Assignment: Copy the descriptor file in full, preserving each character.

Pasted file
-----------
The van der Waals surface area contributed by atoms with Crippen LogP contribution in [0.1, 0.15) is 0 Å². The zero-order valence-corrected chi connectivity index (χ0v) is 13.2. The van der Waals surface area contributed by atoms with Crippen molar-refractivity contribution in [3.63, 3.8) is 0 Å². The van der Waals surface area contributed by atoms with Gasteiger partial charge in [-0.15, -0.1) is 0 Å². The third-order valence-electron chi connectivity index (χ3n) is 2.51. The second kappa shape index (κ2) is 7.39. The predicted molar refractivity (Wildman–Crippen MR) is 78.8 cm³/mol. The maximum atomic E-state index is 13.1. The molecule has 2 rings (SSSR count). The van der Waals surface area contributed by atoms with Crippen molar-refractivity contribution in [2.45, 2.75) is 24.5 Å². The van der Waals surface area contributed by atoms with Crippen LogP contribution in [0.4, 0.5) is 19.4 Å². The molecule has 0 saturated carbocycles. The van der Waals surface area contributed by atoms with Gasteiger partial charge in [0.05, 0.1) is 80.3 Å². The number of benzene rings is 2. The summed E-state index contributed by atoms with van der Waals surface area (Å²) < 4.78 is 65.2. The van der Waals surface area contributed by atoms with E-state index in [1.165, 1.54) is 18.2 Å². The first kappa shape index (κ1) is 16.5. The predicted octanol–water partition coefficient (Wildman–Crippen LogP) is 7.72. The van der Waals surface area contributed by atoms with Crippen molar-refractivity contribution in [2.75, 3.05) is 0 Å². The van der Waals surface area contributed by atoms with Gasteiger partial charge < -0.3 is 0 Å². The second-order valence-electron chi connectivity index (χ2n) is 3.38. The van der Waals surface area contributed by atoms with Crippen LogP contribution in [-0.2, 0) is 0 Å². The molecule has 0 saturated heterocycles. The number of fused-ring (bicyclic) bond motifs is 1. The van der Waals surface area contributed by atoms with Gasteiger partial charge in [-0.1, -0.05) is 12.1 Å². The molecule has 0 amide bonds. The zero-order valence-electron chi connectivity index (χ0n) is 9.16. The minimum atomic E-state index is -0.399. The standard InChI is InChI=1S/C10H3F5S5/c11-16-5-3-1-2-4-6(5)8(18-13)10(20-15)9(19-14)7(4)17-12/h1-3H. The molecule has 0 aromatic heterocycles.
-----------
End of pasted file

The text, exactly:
The van der Waals surface area contributed by atoms with Crippen LogP contribution in [0.1, 0.15) is 0 Å². The zero-order valence-corrected chi connectivity index (χ0v) is 13.2. The van der Waals surface area contributed by atoms with Crippen molar-refractivity contribution in [3.63, 3.8) is 0 Å². The van der Waals surface area contributed by atoms with Gasteiger partial charge in [-0.15, -0.1) is 0 Å². The third-order valence-electron chi connectivity index (χ3n) is 2.51. The second kappa shape index (κ2) is 7.39. The predicted molar refractivity (Wildman–Crippen MR) is 78.8 cm³/mol. The maximum atomic E-state index is 13.1. The molecule has 2 rings (SSSR count). The van der Waals surface area contributed by atoms with Crippen molar-refractivity contribution in [2.45, 2.75) is 24.5 Å². The van der Waals surface area contributed by atoms with Crippen LogP contribution in [0.4, 0.5) is 19.4 Å². The molecule has 0 saturated carbocycles. The van der Waals surface area contributed by atoms with Gasteiger partial charge in [0.05, 0.1) is 80.3 Å². The number of benzene rings is 2. The summed E-state index contributed by atoms with van der Waals surface area (Å²) < 4.78 is 65.2. The van der Waals surface area contributed by atoms with E-state index in [1.165, 1.54) is 18.2 Å². The first kappa shape index (κ1) is 16.5. The predicted octanol–water partition coefficient (Wildman–Crippen LogP) is 7.72. The van der Waals surface area contributed by atoms with Crippen molar-refractivity contribution in [2.75, 3.05) is 0 Å². The van der Waals surface area contributed by atoms with Gasteiger partial charge < -0.3 is 0 Å². The second-order valence-electron chi connectivity index (χ2n) is 3.38. The van der Waals surface area contributed by atoms with Crippen LogP contribution in [-0.2, 0) is 0 Å². The molecule has 0 saturated heterocycles. The number of fused-ring (bicyclic) bond motifs is 1. The van der Waals surface area contributed by atoms with Gasteiger partial charge in [-0.1, -0.05) is 12.1 Å². The molecule has 0 amide bonds. The zero-order valence-electron chi connectivity index (χ0n) is 9.16. The minimum atomic E-state index is -0.399. The standard InChI is InChI=1S/C10H3F5S5/c11-16-5-3-1-2-4-6(5)8(18-13)10(20-15)9(19-14)7(4)17-12/h1-3H. The molecule has 0 aromatic heterocycles.